Regarding Your Postcard If you received a “Vote No” postcard from StandUp TC, don’t believe their lies. Prop 3 is not illegal. It won’t cost city taxpayers thousands of dollars in legal bills or special elections. Prop 3 is about protecting our downtown -- not Munson, NMC or the Commons -- from a future of ugly skyscrapers that will diminish the very character of our downtown...

Vote Yes It has been suggested that a recall or re-election of current city staff and Traverse City Commission would work better than Prop 3. I disagree. A recall campaign is the most divisive, costly type of election possible. Prop 3, when passed, will allow all city residents an opportunity to vote on any proposed development over 60 feet tall at no cost to the taxpayer...

Yes Vote Explained A “yes” vote on Prop 3 will give Traverse City the right to vote on developments over 60 feet high. It doesn’t require votes on every future building, as incorrectly stated by a previous letter writer. If referendums are held during general elections, taxpayers pay nothing...

Beware Trump When the country you love have have served for 33 years is threatened, you have an obligation and a duty to speak out. Now is the time for all Americans to speak out against a possible Donald Trump presidency. During the past year Trump has been exposed as a pathological liar, a demagogue and a person who is totally unfit to assume the presidency of our already great country...

Picture Worth 1,000 Words Nobody disagrees with the need for affordable housing or that a certain level of density is dollar smart for TC. The issue is the proposed solution. If you haven’t already seen the architect’s rendition for the site, please Google “Pine Street Development Traverse City”...

Living Wage, Not Tall Buildings Our community deserves better than the StandUp TC “vote no” arguments. They are not truthful. Their yard signs say: “More Housing. Less Red Tape. Vote like you want your kids to live here.” The truth: More housing, but for whom? At what price..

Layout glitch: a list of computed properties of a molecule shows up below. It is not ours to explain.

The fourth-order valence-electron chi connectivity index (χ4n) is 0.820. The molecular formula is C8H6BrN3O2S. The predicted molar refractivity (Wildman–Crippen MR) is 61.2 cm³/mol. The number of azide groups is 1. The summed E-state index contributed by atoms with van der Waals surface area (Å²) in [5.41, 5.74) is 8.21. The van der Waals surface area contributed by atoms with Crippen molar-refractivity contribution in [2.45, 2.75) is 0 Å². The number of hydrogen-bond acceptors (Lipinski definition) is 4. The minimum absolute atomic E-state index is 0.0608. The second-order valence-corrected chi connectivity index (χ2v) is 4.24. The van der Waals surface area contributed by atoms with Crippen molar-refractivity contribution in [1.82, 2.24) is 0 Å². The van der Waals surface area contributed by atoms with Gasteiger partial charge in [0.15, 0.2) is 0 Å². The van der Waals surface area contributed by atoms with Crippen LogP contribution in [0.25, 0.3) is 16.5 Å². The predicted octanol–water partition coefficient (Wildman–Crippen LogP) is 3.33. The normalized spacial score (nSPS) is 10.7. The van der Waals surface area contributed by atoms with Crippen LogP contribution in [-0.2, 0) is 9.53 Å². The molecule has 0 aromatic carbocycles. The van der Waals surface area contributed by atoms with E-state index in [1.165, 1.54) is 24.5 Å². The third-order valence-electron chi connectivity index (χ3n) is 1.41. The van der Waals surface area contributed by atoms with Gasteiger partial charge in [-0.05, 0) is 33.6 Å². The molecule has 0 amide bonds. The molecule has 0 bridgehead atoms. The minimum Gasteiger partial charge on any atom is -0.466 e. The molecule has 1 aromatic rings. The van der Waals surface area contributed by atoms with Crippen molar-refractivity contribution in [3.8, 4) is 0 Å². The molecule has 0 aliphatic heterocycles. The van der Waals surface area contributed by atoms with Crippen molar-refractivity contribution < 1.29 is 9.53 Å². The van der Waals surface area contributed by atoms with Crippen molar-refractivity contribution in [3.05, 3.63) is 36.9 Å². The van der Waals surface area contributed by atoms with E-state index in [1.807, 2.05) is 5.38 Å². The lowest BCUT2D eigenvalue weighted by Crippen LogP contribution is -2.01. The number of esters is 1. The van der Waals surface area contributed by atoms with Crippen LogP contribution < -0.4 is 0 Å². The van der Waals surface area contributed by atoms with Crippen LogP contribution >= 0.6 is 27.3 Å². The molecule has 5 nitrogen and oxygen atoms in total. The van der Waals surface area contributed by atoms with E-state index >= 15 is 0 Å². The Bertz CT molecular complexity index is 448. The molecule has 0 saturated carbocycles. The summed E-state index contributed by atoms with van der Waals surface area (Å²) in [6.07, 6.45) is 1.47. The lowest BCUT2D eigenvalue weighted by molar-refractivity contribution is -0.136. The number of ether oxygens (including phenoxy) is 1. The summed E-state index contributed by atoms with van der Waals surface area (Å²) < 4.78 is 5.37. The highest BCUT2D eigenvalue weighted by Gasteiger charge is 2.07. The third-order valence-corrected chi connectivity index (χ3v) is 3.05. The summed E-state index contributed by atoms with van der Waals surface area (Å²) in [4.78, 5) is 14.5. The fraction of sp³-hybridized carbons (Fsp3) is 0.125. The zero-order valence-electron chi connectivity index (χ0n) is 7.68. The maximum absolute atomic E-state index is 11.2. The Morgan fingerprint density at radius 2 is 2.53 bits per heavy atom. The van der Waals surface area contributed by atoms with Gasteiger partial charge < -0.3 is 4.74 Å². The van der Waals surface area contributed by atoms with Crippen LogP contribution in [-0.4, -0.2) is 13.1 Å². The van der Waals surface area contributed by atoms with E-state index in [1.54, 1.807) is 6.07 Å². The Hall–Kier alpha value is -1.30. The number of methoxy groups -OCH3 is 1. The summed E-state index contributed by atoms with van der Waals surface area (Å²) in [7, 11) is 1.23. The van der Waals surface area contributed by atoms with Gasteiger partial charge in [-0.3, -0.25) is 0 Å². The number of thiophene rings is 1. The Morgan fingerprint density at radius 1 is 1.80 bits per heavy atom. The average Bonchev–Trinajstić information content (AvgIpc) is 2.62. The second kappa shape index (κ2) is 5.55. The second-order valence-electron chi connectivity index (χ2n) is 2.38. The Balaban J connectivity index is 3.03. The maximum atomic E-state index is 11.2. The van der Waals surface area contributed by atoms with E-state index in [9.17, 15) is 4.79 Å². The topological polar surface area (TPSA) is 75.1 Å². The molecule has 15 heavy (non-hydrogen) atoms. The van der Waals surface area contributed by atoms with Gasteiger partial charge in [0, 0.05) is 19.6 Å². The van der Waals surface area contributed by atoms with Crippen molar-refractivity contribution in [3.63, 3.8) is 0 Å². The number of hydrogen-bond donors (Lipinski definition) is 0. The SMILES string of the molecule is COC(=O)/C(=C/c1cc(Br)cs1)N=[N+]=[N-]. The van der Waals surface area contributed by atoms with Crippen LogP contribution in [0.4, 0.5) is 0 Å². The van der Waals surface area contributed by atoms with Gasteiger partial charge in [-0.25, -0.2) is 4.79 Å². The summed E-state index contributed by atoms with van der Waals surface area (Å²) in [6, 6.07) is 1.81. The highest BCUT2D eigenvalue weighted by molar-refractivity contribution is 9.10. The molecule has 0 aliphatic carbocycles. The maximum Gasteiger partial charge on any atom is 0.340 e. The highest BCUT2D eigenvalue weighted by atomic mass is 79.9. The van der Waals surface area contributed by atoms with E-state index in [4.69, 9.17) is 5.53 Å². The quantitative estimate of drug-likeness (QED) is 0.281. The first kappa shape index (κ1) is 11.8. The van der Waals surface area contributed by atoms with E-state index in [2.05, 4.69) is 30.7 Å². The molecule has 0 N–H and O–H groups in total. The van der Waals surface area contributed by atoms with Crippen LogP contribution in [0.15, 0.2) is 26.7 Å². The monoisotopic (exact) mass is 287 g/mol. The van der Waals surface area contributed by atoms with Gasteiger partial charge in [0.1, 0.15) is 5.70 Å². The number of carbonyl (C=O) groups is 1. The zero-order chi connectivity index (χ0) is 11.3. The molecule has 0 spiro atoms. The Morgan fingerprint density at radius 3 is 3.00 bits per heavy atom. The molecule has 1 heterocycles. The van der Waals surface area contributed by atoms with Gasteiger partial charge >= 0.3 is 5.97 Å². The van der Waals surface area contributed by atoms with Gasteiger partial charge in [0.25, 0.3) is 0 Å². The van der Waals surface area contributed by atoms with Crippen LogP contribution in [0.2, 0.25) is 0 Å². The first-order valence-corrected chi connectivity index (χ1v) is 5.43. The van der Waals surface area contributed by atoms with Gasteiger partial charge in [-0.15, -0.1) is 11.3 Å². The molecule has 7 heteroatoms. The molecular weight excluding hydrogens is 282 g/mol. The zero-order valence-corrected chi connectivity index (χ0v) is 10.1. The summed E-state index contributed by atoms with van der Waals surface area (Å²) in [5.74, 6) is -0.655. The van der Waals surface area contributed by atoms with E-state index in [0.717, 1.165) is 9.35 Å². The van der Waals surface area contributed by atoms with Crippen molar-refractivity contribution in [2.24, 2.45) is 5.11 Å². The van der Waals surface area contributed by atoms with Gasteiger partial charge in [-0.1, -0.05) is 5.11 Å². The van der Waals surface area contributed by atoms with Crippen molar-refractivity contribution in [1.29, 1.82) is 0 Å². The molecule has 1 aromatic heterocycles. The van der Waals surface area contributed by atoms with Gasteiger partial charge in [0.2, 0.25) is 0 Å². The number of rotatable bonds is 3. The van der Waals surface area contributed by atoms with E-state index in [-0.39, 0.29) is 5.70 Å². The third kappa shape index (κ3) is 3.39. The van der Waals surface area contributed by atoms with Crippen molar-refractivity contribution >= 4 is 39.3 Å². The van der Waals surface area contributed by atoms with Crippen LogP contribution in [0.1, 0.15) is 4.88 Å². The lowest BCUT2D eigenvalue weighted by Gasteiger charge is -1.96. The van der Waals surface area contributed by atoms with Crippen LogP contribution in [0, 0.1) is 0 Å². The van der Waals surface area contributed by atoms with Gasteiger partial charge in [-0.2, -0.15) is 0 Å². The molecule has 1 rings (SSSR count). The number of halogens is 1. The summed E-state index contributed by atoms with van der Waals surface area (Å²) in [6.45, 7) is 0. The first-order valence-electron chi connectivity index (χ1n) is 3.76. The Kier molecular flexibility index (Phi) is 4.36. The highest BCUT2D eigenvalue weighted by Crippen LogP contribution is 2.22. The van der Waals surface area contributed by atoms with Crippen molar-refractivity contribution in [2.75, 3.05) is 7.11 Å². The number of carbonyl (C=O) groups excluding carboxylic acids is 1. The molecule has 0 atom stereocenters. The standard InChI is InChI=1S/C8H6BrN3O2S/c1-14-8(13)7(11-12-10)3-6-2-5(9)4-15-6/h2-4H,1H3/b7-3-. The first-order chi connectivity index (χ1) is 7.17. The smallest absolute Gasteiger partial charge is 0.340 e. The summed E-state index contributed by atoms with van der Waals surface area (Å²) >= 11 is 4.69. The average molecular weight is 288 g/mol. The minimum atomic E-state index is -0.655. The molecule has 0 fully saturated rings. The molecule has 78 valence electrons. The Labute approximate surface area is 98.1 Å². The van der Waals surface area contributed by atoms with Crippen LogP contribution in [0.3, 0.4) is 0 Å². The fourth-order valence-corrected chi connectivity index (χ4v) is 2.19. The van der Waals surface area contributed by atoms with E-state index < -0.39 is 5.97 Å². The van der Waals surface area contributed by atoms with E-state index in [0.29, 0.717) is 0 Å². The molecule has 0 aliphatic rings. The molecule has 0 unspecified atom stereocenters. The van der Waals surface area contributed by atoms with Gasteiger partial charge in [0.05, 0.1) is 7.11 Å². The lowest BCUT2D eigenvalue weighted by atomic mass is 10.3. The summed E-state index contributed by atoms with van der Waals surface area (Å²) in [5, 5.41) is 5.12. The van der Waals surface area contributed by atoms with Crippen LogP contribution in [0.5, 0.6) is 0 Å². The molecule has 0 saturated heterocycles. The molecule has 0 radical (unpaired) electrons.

Home · Articles · News · Books · An Ernest Endeavor
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An Ernest Endeavor

Glen D. Young - June 14th, 2010
An Ernest Endeavor: Picturing Young Hemingway in Northern Michigan
Picturing Hemingway’s Michigan
Wayne State University Press
216 pages, 269 illustrations
By Glen Young
It would be easy to believe that there’s nothing new to say about
Ernest Hemingway. Writers as well as relatives have detailed the
history of Michigan’s most iconic writer in every manner of
However, in Picturing Hemingway’s Michigan, Michael Federspiel digs
deep into the Hemingway legend, mining old family photos, as well as
those that have been seen elsewhere, to provide a context that has not
been thoroughly explored. “A lot of people have talked about
Hemingway up north, but few have talked about Up North with Hemingway
in it,” Federspiel says. “I place him in the context of Northern
Michigan,” he adds.
Federspiel, a faculty member of Central Michigan University’s history
department, as well as curriculum specialist with Midland Public
Schools, is also president of the Michigan Hemingway Society. He came
upon the idea for the book somewhat unexpectedly. Working with the
Michigan Humanities Council on 2007’s Big Read, which featured
Hemingway’s The Nick Adams Stories, Federspiel says, “I had pulled
together a lot of stories about Hemingway in Michigan.” When a
council board member suggested his research would make for an
interesting book, Federspiel was intrigued. When Wayne State
University Press showed interest, the project took shape.
During 2008, Federspiel recalibrated his objective, spending a good
deal of time in the archives of the Little Traverse Historical Society
in Petoskey. He utilized the Petoskey Public Library, and Hemingway
family archives as well. A valuable source was Hemingway’s nephew Jim
Stafford, a Walloon Lake area resident who is the son of Hemingway’s